One of the parents recalled the story of one of the relief pitchers on the team that went to the States. The scouts and recruiters were in abundance, watching the talent from both teams in the State finals. The game got a little out of hand and the little used reliever got to wrap up the game and pitch the final two innings. For the first three years in HS, he sat the bench, watching kids with consistency and a lesser fastball get the glory. From the kid’s perspective his pitching was nothing spectacular; it was what he always did. But at the end of the game, the scouts and recruiters lined up to talk to the kid who sat at the end of the bench and pitched only when the game was lopsided. The kid, at 6’2" 220 pounds, threw in the 90s, and threw strikes. No curves. He wasn’t a finesse pitcher, changing speeds and keeping the hitters off balance. He just came in and threw heat. By the end of the day, he was offered a scholarship. The following year he again pitched as a reliever, getting the leftovers. Eventough he was just a reliever in a HS program, he was drafted in the 8th round as a Major League prospect.

Our HS coach looks to win now. His experience and instincts tells him who has the best chance of winning the game. That’s the guy he going to trust with the ball. The radar only tells him he has a guy throwing 90 on the bench. It kind of like colleges boasting that they’re so selective they’ve rejected 400 perfect students.

My son, who throws harder than all but one kid on the team, sits on the bench. The sophomore, who sits on the bench next to him, eventhough he was clocked at 90 during his last game. Yeah, the had a gun on him. Neither has pitched in the past two months. But the team is winning, and the coach is doing what he’s supposed to do.

So, grab the radar and have fun talking about how fast the kid can throw. But leave the camera and the video recorder at home, cause the kid isn’t going to pitch unless he earns the coaches trust. Our coach wants to win now, and he wants consistency in keeping the ball down, a good curve, and no surprises.

If anyone ever bottles “serious devotion to athletic professional training,” please let me know. I know several kids who could use some devotion. :slight_smile:


#8

I briefly touched on that subject by mentioning:
… a serious training itinerary for a sixteen (16) year, specifically tailored, is both time consuming and expensive. Serious athletic training for a prospect is around $5,000 to $7,500, for nine (9) months at today’s going rate, and that includes meals, regular physicals, extensive conditioning and so forth. All of that mind you, has no promise of being used or even appreciated by any coach or coaching staff.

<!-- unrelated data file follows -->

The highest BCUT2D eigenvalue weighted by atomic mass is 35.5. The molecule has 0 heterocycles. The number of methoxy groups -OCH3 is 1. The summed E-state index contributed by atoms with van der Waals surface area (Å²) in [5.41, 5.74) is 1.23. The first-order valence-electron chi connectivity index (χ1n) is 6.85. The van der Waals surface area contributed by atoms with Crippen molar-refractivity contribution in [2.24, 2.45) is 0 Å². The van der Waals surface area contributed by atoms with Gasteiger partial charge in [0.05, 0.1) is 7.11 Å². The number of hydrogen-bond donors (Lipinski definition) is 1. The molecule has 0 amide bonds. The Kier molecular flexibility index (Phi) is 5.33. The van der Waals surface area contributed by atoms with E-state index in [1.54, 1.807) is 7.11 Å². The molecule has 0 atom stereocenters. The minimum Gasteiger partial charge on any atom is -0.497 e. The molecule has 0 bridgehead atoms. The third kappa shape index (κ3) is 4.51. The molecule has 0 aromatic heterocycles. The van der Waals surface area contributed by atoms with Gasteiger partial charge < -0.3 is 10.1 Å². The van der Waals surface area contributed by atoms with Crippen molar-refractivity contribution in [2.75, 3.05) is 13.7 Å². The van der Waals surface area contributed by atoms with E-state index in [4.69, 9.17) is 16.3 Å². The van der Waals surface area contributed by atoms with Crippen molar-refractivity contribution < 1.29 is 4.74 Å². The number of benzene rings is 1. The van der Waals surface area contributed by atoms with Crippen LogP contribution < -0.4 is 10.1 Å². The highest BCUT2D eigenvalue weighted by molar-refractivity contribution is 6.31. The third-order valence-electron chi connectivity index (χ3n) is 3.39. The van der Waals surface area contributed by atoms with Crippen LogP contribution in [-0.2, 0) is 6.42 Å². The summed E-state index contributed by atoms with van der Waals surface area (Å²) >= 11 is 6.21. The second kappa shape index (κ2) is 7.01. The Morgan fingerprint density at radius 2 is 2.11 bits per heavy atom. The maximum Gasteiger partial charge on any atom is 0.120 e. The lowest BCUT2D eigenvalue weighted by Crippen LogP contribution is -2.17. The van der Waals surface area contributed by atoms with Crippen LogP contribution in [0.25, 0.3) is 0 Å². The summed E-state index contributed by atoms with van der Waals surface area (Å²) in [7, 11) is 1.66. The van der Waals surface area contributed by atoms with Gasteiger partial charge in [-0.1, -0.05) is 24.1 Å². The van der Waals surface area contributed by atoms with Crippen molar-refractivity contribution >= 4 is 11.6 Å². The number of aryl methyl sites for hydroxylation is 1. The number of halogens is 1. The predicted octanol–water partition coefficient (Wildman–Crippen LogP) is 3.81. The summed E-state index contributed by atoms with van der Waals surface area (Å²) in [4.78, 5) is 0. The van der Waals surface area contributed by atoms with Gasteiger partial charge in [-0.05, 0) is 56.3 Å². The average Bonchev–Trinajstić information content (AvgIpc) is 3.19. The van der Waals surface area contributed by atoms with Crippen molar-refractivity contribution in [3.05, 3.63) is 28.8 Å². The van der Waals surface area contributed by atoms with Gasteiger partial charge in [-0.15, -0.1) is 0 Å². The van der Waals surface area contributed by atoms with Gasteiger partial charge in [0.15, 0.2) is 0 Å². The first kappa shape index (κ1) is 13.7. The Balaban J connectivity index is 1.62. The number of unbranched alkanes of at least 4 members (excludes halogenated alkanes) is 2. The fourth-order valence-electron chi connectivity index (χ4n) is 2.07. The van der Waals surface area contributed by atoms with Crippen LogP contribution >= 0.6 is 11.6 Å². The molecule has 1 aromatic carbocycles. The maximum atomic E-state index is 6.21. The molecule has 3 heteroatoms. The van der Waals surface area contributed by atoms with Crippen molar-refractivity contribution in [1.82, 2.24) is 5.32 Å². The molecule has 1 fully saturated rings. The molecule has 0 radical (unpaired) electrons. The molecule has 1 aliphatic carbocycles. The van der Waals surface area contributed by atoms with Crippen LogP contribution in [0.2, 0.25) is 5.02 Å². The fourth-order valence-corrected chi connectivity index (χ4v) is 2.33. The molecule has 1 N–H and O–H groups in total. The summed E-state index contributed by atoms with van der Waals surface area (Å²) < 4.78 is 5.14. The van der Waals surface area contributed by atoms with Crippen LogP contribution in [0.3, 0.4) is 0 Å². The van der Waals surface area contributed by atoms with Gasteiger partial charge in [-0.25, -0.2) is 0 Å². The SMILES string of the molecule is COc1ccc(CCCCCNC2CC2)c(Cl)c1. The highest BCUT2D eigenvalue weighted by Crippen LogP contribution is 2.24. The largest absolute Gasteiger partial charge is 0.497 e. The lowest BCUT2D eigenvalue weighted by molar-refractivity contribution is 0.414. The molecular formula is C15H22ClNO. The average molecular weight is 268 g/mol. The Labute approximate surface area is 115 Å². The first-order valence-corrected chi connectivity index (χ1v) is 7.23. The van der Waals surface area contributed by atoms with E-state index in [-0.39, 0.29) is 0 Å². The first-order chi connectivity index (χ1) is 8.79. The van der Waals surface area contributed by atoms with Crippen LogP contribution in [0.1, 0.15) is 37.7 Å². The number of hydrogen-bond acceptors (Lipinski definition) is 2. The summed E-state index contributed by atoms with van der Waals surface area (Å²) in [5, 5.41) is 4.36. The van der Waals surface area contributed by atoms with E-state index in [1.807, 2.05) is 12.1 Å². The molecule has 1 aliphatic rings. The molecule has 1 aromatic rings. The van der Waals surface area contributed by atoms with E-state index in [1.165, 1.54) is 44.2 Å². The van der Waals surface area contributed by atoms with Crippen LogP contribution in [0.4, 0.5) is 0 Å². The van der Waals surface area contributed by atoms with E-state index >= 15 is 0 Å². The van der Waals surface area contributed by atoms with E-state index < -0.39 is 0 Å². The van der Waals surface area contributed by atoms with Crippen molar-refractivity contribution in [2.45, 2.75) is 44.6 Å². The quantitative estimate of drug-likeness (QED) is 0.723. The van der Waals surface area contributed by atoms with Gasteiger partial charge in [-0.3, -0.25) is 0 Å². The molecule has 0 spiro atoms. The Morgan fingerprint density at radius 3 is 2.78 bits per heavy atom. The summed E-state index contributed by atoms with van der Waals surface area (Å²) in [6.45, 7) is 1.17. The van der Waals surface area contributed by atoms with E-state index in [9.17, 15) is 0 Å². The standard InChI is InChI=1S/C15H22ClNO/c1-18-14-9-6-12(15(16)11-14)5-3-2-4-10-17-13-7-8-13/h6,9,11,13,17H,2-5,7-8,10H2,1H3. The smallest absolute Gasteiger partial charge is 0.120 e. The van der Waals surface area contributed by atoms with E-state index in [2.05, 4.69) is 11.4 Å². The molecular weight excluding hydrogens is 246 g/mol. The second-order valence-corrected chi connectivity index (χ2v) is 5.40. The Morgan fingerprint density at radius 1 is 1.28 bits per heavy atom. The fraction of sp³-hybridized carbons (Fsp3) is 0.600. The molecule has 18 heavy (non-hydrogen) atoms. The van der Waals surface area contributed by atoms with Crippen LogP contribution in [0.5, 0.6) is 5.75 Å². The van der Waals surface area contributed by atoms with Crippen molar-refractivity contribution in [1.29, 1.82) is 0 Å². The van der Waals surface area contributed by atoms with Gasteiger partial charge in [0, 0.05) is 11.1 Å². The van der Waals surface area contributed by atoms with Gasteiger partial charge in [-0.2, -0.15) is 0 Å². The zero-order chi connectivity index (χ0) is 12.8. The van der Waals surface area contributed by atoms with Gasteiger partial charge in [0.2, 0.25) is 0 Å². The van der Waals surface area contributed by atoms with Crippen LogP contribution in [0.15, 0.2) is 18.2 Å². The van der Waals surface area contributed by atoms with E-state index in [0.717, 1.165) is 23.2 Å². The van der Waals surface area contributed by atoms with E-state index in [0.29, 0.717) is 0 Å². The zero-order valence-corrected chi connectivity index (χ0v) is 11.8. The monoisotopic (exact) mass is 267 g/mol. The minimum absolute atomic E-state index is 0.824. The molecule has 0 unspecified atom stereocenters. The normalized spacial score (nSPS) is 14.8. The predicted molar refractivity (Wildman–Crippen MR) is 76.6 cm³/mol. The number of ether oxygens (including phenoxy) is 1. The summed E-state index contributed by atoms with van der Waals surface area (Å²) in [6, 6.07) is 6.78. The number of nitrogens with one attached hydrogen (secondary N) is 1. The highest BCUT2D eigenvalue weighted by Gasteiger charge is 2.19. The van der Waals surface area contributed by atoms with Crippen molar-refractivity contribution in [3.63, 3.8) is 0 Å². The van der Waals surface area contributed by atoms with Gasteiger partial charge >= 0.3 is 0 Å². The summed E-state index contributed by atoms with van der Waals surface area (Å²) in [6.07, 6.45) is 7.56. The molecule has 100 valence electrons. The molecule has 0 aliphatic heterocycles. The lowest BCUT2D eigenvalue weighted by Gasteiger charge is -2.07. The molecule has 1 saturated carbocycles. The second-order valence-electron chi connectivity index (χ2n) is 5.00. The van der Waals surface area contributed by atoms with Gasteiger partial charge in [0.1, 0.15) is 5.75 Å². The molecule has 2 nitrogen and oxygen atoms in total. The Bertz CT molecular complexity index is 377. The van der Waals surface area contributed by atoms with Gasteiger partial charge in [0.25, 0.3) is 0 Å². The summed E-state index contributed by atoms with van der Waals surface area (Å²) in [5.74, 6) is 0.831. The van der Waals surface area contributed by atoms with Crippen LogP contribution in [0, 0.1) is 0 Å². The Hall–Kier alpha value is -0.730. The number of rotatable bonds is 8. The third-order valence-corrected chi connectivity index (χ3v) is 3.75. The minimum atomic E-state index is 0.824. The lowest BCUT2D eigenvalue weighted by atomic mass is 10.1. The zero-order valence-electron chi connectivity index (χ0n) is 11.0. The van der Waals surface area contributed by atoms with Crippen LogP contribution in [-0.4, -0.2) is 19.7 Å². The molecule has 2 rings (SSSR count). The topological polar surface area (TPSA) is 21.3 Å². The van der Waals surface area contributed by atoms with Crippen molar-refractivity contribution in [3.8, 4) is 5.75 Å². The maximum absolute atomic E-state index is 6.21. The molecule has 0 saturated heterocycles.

There is no real “bottle” as mentioned, but rather a time consuming, continuous period of coaching, observation, critiques, evaluations, and so forth, specifically designed for that individual worth bringing along. Also, the dollar figure that I stated above is strictly for an amateur in his late teens who shows the physical stamina and worth to warrant such training. These coaching facilities/coaches are usually not open to the walk-in public … “here, show my kid how to pitch.” These places are reserved for referrals, usually. I should mention that this kind of coaching is not fun, nor is it remembered with any kind of fondness by those in attendance. Hence the selection process and referral nature of process.

This experience can take the form of a college camp, Rookie-League short season, and any number of private facilities devoted to the disciplines. I was part of one of these facilities for one season, and I found the washout rate to be very high and the expectations of those in attendance to like night and day going into the training as compared to what the experience was really like. I wouldn’t recommend this experience for anyone with less than a full bucket of maturity and a hardboiled attitude on life.

We are very fortunate to have Steven Ellis who has seen the process that I’m describing - briefly, here. He can warrant the nature of what I mention and the grit and low tolerance for any failure along the line with … serious devotion to athletic professional training, even for 16-18 year olds in this sport - pitcher or not.